It took only two games each for both the American League and National League Championship Series to diverge into complete chaos.
No specific formula can help us understand how we got here. We can’t retrace our steps back to the first pitch of the first game, or even the first pitch of the first playoff series, to figure out the first wrong turn. This isn’t one of those situations where one missing ingredient—It needs oregano!—can save the meal. It’s as if the four managers were going to a potluck, and for whatever reason, are now bringing something completely different from what they had promised.
Atlanta's Brian Snitker offered to pick up some napkins—a reliable though forgettable item—but decided to get some ice cream that was on sale at the supermarket, too. His greatest concern is whether it melts before they can enjoy it. Alex Cora is used to improvising in the October mayhem, so when he opened his fridge and saw a hodgepodge of leftovers, he made a stew. Dusty Baker wanted to make a quiche, only to realize the eggs were cracked.
And then there’s Dave Roberts. The L.A. manager started out trying to make a fruit salad and somehow, inexplicably, ended up with burnt meatloaf. It’s too late for him to start anew, so he now has to try and turn this thing into something digestible.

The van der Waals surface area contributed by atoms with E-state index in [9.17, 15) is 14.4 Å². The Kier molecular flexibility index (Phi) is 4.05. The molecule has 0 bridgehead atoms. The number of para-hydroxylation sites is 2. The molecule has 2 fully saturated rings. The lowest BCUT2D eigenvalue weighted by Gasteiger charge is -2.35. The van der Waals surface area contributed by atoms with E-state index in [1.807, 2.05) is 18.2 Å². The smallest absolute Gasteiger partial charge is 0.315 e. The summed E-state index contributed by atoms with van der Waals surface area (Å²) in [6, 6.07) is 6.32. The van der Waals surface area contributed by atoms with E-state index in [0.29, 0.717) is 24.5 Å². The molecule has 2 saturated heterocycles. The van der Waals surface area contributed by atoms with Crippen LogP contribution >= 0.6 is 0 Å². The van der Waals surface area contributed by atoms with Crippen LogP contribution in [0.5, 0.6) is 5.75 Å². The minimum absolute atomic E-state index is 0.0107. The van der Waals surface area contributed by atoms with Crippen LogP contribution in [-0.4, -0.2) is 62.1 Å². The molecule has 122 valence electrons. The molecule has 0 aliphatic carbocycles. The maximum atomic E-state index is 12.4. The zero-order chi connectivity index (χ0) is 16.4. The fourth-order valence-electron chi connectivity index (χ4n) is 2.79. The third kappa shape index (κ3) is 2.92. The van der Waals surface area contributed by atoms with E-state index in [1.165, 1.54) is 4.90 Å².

I outlined the Dodgers’ pitching problems in yesterday’s newsletter, and we go into more detail below, so I’ll refrain from weighing whether Roberts’s decisions were acts of desperation or necessity. But let’s just say things got much worse in L.A.’s 5–4 loss last night.
The Dodgers’ offense has stalled. They’ve scored six runs over the first two NLCS games and are 2-for-18 with runners in scoring position. L.A. hitters had the same trouble at the beginning of last year’s NLCS vs. Atlanta. The Dodgers dropped their first two games of that series, too, and scored eight runs in those losses before erupting for 11 in the first inning of Game 3. The situations aren’t entirely the same, though, mainly because L.A.’s pitching is in shambles. Maybe Mookie Betts, Corey Seager and the rest of the Dodgers hitters can order a couple of pizzas to bail out their manager and overworked pitchers.
Meanwhile, in the American League, Baker is not to blame for the Astros’ pitching woes. Injuries to Lance McCullers Jr. and Luis Garcia have really limited what their manager can do. Houston needed eight pitchers to win Game 1 and five to get through Game 2, which the Red Sox won. Boston also used eight arms in Game 1 and five in Game 2, though all of its starting pitchers remain healthy.
Overall, there have been 53 pitchers used across the four Championship Series games. That works out to 6.6 pitchers per team per game. Perhaps the most remarkable part of this is that none of the remaining four teams are the Rays.
Then again, look at the men leading three of the four teams’ front offices. Boston’s Chaim Bloom, Houston’s James Click and L.A.’s Andrew Friedman all came from Tampa Bay. The Rays’ Way might’ve been the plan all along, though it’s safe to assume none of them expected things would turn out like this.
And yet, here we are, two games into each series, the kitchens are filled with smoke and every alarm is sounding. The managers are scrambling to put out the fires, stir the sauces and make sure the bread rises. It’s all so frantic; it’s all so enthralling.